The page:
Republicans on the House Judiciary Committee claim in a new report that local law enforcement pushback to a memo issued by Attorney General Merrick Garland in 2021 on threats to school boards around the country supports their conclusion that there was “no legitimate basis” for the directive.
House Republicans also claim in the report, which provides an update to their investigation, that the memo must have been issued for political purposes – but the report does not include any direct evidence to support the allegation that any decision made by the DOJ was politically influenced.
Democrats have been quick to criticize the House GOP report, saying it lacks evidence to back up its claims.
The top Democrat on the House Judiciary panel, Democratic Rep. Jerry Nadler, criticized the committee’s chair in a statement to CNN, “Jim Jordan has cherry picked a few sentences from hundreds of pages of documents to manufacture a book report on a debunked conspiracy theory. As with all of his recent work, he has produced little or no new evidence to support his claims.”
The GOP report comes as Republicans have accused the Biden administration of targeting conservative speech at school boards, a claim that Democrats have pushed back on with Garland in the center of the political controversy. Republicans have also sought to elevate the issue of so-called parental rights in the classroom as a key priority for the party.
Garland’s 2021 memo, which ordered federal law enforcement to meet with local authorities around the country to “facilitate the discussion of strategies for addressing threats” against education personnel, came after a spate of protests and other disruptions targeting school officials over Covid policies, school curriculum and other issues.
The National School Boards Association asked the Justice Department at the time to address these issues, and wrote to President Joe Biden asking for federal help to address the violence and threats against school administrators. But the association later apologized for “some of the language” in the letter, which said the “heinous actions could be the equivalent to a form of domestic terrorism.”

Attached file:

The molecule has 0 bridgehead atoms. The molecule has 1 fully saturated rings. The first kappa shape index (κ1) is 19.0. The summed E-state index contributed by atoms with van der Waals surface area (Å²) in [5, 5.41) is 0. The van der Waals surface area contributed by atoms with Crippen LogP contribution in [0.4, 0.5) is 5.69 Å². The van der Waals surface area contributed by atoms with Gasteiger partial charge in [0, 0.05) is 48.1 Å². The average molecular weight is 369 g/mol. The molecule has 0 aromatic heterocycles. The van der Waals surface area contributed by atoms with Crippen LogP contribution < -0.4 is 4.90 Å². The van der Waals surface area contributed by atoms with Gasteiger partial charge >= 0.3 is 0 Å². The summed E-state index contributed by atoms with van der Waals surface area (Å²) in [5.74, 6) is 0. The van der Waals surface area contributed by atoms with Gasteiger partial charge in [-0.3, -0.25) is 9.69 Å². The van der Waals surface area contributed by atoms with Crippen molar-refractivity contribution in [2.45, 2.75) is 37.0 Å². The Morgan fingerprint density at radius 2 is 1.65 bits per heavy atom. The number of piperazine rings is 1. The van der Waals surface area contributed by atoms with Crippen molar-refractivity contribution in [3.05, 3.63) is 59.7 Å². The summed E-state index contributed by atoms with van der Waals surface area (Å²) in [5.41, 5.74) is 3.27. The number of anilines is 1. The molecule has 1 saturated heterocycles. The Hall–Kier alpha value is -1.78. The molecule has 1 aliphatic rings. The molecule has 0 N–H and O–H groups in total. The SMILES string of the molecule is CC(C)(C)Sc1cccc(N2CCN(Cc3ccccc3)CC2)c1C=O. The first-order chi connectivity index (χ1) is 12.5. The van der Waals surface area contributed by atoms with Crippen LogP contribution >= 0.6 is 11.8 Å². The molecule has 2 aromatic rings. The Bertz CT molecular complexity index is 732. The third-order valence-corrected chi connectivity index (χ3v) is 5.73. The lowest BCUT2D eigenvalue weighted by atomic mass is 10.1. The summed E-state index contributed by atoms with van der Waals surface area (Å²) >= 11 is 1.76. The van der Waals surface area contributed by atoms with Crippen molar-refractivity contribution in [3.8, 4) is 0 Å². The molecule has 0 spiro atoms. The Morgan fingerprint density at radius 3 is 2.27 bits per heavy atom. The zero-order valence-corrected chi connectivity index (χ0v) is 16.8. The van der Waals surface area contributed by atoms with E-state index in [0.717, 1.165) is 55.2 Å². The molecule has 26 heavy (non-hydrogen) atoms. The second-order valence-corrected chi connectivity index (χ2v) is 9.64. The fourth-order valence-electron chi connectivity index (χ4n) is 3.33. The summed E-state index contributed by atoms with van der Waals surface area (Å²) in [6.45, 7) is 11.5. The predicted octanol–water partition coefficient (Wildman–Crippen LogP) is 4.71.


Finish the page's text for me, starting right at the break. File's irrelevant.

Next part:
The memo issued by Garland specified that it was concerned with “illegal” threats and harassment – but the memo never equated parents to domestic terrorists.
Drawing on information gleaned in subpoenaed documents from the Department of Justice, FBI and the Department of Education, the committee, led by Republican Rep. Jim Jordan of Ohio, claims that local law enforcement officials were “generally opposed” to the memo and that there was no evidence that there was a legitimate nationwide threat to school boards – and makes the claim that there was “no legitimate basis” for the memo.
House Judiciary Committee Republicans also allege in their report, without providing direct evidence to back up the claim, that based on “the initial set of material produced in response to the subpoenas, it is apparent that the Biden Administration misused federal law-enforcement and counterterrorism resources for political purposes.”
The report also claims that that there was collusion between the Biden White House, NSBA, the Justice Department and Department of Education, but frames many of the examples of communication cited in the report between the agencies as inconclusive. The NSBA and the Department of Education have denied any collusion took place.
House Republicans have repeatedly called on Garland to rescind his memo, but the memo addresses meetings that happened two years ago.
A spokesperson for the Department of Justice declined to comment. A person familiar with the Justice Department’s work, however, told CNN that “The documents show that the memo, which was issued in October 2021, directed US Attorneys to convene meetings within 30 days to learn more about threats against school officials. That has long since happened. DOJ did not hold back in turning over to Congress the feedback from different US Attorney’s offices. Some offices found the meetings helpful, a few didn’t. The memo’s purpose was to open these lines of communication and that is what DOJ did.”
Garland told the Senate Judiciary Committee earlier this month that the memo was “aimed at violence and threats of violence against a whole host of school personnel. It was not aimed at parents making complaints to their school board. And it came in the context of a whole series of other kinds of violent threats and violence against other public officials.”
Tuesday’s report highlighted three examples of local law enforcement opposing the implementation of Garland’s October 4 memo based on 448 pages provided by DOJ as the result of a subpoena.
One of those examples came from then-US Attorney for the Southern District of Illinois, Steven Weinhoeft. “No one I spoke with in law enforcement seemed to think that there is a serious national threat directed at school boards, which gave the impression that our priorities are misapplied. Some expressed concerns that the federal government was meddling in an area where it does not belong,” Weinhoeft said, according to the report.
Assistant US Attorney for the District of Montana Joe Thaggard acknowledged local law enforcement reported examples of criminal threats against school administrators, but advised that “local law enforcement authorities are best suited to address” them.
US Attorney for the Northern District of West Virginia William Ihlenfeld II reported that the “Superintendent of the West Virginia State Police, explained his belief that most situations involving threats or harassment of school officials can be handled by state and local officials.”
In addition to some pushback from local law enforcement, House Judiciary Committee Republicans claimed there was confusion over how to message Garland’s directive to the public.